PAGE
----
* Tiffany cuts FY EPS view by 25 cents to $3.70-$3.80
* Tiffany sees FY sales up 7-8 pct; previous view 10 pct
* Signet sees Q2 EPS 78-84 cents vs Street view 90 cents
* Tiffany shares down 7.7 pct; Signet down 11.1 pct
By Phil Wahba
May 24 Tiffany & Co cut its fiscal-year
sales and profit forecasts on Thursday, blaming slowing growth
in key markets like China and weakness in the United States as
shoppers think twice about spending on high-end jewelry.
The forecasts followed a first-quarter when sales at
Tiffany's famous flagship store on Manhattan's Fifth Avenue fell
4 percent. The chain's weakest London store was the one in that
city's financial district.
Even Tiffany's recent torrid gains in Asia have cooled off
because of some softening in economic growth in China and
elsewhere, the company said.
"We believe those conditions may remain soft for the next
couple of quarters," Chief Financial Officer Pat McGuiness said
on a conference call.
Tiffany cut its full-year global net sales growth forecast
to a range of 7 percent to 8 percent, from a prior outlook of 10
percent. It reported lower-than-expected first-quarter earnings
and cut its full-year profit outlook by 25 cents a share, to a
range of $3.70 to $3.80.
The biggest reason for the lower forecasts was weakness at
home, where the company gets 45 percent of its revenue.
The upscale jeweler's U.S. sales started softening in the
fall and over the holidays amid concerns about Wall Street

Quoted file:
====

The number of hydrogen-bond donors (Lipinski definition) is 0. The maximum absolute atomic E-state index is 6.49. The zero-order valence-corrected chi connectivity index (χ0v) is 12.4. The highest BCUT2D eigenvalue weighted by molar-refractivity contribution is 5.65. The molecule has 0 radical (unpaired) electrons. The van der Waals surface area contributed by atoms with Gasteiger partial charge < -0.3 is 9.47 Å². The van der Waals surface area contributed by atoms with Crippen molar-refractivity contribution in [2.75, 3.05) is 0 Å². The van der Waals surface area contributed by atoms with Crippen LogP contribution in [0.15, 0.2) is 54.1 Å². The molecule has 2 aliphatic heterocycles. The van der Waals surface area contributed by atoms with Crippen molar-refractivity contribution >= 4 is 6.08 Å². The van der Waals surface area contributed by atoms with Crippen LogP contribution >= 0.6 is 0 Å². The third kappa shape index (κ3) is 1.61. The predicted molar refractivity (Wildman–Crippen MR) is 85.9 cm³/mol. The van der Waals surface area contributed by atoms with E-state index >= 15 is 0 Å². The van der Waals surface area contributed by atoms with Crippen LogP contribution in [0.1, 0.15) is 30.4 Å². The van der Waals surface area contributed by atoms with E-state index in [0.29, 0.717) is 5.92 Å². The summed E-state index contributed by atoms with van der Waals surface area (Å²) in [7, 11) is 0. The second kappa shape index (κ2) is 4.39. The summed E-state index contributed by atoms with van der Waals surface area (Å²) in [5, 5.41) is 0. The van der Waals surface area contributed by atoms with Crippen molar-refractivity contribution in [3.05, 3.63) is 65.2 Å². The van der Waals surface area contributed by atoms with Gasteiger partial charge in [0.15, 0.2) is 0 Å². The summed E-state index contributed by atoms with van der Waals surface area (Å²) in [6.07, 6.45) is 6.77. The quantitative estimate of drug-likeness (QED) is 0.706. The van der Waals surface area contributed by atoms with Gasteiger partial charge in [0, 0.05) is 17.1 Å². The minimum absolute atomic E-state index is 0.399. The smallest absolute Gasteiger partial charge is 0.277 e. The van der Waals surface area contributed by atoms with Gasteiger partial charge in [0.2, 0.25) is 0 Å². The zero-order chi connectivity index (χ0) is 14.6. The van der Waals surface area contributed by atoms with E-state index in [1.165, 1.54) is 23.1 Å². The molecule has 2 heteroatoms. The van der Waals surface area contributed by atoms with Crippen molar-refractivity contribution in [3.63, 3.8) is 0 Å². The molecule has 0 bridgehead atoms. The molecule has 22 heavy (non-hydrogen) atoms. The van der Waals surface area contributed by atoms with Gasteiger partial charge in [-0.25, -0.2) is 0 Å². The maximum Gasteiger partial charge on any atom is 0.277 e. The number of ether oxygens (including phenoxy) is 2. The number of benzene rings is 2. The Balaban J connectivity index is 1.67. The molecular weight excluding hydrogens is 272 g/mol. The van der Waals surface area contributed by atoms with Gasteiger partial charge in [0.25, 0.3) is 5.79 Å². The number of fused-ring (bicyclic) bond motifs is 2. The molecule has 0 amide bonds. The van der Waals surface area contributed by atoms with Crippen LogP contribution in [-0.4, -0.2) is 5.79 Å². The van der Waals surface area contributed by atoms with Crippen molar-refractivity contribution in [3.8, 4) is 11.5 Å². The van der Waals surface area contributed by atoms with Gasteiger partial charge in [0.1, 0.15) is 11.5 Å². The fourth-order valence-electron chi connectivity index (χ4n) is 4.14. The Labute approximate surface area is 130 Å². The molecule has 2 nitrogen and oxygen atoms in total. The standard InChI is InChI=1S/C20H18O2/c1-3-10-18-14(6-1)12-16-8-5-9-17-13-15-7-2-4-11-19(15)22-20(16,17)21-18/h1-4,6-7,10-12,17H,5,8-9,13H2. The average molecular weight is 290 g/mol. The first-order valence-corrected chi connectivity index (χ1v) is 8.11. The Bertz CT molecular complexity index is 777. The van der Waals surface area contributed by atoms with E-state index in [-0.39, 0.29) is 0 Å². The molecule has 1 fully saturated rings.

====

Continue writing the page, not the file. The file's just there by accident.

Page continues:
layoffs. They picked up in the winter but softened again in
April, when the S&P 500 ended a rally and began to slide, as
U.S. consumer sentiment soured and fears about Europe's debt
crisis spilling over came to the fore.
Tiffany rival Signet Jewelers Ltd also issued a
disappointing forecast and posted quarterly results that showed
slowing growth in its U.S. sales, particularly at its pricier
Luxury sales are often correlated with the stock market,
which affects how affluent people see their net worth. High-end
shoppers tend to pull back on jewelry, where styles change less
season to season, before items like expensive designer shoes or
To keep up with rising diamond and gold costs, Tiffany has
also raised prices in recent years. But that may have cost it
some sales, said Brian Sozzi, chief equities analyst at NBG
"Tiffany is battling a host of external headwinds and years
of price increases that are causing consumers pause," he said.
Tiffany is not planning any "significant" new price increases.
Tiffany sales increased 7.6 percent to $819.2 million in the
first quarter ended April 30, while same-store sales rose 4
percent, helped by gains in Asia, Brazil, Canada and Mexico.
Earnings were $81.5 million, or 64 cents per share, up
slightly from $81.1 million, or 63 cents per share, a year
earlier. That was 5 cents below what Wall Street analysts were
expecting, according to Thomson Reuters I/B/E/S.
Business in Japan, its second-biggest market, continued to
recover from the impact of the 2011 earthquake and tsunami, and
sales rose 15 percent.
Sales at Tiffany stores open at least a year were flat in
the Americas and Europe during the quarter, excluding the impact
Tiffany shares were down 7.7 percent at $57.02 in afternoon
trading, while Signet fell 11.1 percent to $42.46.
SIGNET'S GROWTH SLOWS
Results from Signet, whose U.S. chains include Kay Jewelers,
also showed signs of a slowdown. U.S. same-store sales rose 1.2
percent in the first quarter ended on April 28, far below the
torrid pace of recent periods.
The slowness was particularly marked at Jared, where
comparable sales in the first quarter edged up just 0.2 percent,
compared with double-digit percentage increases last year.
Signet's largest chain, the moderately priced Kay, fared
better, with comparable sales up 2.9 percent. But Zale has been
fighting back, and on Wednesday reported a 10.9 percent gain in
the United States.
Signet said it expected earnings per share of 78 cents to 84
cents in the current quarter, below analysts' estimates of 90